Earlier this year, the Tennessee state legislature Bildepassed a bill prohibiting local governments from requiring businesses which had contracts with them to agree not to discriminate based on sexual orientation or gender identity. Its purpose was to torpedo a Nashville city ordinance adopted in April, which it did. The Tennessean has now published the fascinating back story behind the conservatives' campaign to kill anti-discrimination protections. The article is based on documents obtained in discovery in a lawsuit filed by proponents of the anti-discrimination law, represented by Abby Rubenfeld (photo).

It is surely a sign of the times that the successful lobbyist for the Tennessee Family Action Council used a strategy of not highlighting religious or moral objections to homosexuality when doing outreach to members of the state legislature. Instead, he painted the blockage of equal employment rights as pro-business, a gambit that paid off even though a number of businesses supported the Nashville ordinance and opposed the state law invalidating it.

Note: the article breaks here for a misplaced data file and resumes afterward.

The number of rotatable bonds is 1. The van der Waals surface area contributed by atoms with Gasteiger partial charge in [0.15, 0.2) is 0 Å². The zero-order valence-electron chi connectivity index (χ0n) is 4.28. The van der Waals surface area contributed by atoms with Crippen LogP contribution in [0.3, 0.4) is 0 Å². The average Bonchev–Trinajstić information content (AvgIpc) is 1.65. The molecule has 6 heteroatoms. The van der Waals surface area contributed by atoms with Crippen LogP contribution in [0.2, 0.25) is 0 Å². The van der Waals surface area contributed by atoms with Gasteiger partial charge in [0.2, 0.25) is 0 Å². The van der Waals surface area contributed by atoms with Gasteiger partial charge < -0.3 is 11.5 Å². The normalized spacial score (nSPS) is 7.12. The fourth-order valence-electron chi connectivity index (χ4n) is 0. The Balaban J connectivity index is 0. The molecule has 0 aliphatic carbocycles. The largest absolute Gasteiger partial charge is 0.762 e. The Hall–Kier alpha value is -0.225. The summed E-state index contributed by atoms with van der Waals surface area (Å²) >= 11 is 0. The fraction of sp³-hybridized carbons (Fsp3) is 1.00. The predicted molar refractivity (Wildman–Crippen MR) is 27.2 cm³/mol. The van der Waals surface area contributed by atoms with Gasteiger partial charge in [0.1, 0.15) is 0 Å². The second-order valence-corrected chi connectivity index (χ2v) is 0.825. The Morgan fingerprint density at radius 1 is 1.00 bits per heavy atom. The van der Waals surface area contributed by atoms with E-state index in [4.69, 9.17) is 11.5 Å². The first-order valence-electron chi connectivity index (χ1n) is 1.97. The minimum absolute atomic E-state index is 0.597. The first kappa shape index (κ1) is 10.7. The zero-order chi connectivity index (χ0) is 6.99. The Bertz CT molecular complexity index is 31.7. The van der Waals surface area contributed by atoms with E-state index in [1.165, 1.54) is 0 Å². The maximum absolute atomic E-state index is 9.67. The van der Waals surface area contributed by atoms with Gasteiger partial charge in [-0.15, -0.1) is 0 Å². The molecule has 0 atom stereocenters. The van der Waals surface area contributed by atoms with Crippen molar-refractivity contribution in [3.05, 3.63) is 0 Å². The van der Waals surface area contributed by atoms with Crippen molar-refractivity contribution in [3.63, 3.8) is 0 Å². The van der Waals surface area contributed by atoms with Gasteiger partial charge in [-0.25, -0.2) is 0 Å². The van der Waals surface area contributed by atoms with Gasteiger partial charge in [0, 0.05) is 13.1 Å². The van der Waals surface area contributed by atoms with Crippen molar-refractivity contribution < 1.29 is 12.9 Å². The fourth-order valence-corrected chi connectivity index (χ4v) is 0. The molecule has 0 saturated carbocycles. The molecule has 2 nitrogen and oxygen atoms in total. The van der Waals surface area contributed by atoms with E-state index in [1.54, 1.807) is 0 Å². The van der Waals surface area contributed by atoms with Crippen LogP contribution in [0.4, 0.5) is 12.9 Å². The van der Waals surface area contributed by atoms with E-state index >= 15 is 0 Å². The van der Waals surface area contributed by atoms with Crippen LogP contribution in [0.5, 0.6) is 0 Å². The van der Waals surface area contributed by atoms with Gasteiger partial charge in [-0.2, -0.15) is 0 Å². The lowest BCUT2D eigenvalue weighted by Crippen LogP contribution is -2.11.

Increasingly, an open and supportive environment for lgbt people is seen as going hand in glove with economic development. Not exactly a noble path to equal treatment under law, but it drives a wedge into conservative states when cities like Nashville, the Research Triangle in North Carolina, and Birmingham, Alabama start attracting knowledge industries in significant numbers.

From The Tennessean: 

The chief lobbyist for a state law that invalidated Metro protections for gay and transgendered individuals feared his moral thoughts on the measure would become public and distract from the economic argument he used to sell the bill, documents reveal.

Emails written by David Fowler, president of the Family Action Council of Tennessee and a former state senator, are included in thousands of pages of correspondence lawmakers submitted as part of a court battle over the constitutionality of the state law. The pending lawsuit alleges the law was motivated by prejudice rather than the economic concerns that were publicly argued.